Margaret A.WinkerMD, Deputy EditorPhil B.FontanarosaMD, Interim Coeditor
In Reply: The letters' authors chide me for not going far enough in criticizing the present system. Fair enough. Many other problems should be mentioned. Drs Pollner and Wooten are right that the increase of corporate values in medicine, where patients are customers and professionals are employees,1 threatens standards of behavior that society has long expected of health care practitioners, such as putting the patient first and self-regulation.2 I agree with Dr Volpintesta that malpractice and cost-containment are at cross purposes. Physicians are discouraged from making tough decisions about services with marginal benefits, or even from withholding futile treatments, when they can be sued for doing so. Finally, as Mr Yarmolinsky points out, money spent on marketing and paying investors is lost to patient care. However, administrative efficiency in the United States was low even before the managed-care era.3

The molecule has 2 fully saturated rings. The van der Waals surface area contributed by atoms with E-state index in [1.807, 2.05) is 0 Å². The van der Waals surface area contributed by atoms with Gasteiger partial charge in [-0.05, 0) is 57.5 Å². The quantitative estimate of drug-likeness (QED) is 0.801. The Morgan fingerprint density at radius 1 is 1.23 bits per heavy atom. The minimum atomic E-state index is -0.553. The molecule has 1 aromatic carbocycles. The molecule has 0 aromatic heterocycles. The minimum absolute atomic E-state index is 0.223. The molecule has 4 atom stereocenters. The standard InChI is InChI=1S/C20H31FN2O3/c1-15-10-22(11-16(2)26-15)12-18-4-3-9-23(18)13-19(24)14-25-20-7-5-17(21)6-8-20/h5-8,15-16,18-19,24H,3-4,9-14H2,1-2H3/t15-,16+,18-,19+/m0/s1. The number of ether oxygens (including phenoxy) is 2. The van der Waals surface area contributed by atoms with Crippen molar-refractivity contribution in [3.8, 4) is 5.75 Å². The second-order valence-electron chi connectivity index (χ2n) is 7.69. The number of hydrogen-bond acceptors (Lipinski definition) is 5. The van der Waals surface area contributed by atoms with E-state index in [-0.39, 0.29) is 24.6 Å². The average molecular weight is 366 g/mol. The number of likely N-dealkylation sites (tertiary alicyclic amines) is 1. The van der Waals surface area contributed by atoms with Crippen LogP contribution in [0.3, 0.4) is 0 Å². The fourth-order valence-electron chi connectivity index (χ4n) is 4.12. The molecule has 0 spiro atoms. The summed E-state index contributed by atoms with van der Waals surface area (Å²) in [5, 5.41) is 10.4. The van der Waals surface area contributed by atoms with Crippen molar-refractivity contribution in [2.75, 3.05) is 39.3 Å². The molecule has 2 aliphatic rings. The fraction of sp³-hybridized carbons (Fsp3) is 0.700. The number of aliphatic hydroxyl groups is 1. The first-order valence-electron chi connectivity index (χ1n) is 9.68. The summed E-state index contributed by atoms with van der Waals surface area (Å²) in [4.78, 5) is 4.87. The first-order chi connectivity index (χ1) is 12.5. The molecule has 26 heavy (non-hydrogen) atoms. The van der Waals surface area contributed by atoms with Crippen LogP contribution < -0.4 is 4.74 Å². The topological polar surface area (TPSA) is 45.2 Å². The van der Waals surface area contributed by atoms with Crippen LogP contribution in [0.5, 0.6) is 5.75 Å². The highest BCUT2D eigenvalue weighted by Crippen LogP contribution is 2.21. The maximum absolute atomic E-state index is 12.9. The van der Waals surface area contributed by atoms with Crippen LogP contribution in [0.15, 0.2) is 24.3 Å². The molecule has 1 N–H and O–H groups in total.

Fletcher R. Managed Care, Charity Care, and the Common Good—Reply. JAMA. 1999;282(17):1620–1621. doi:10.1001/jama.282.17.1620-JLT1103-1-5
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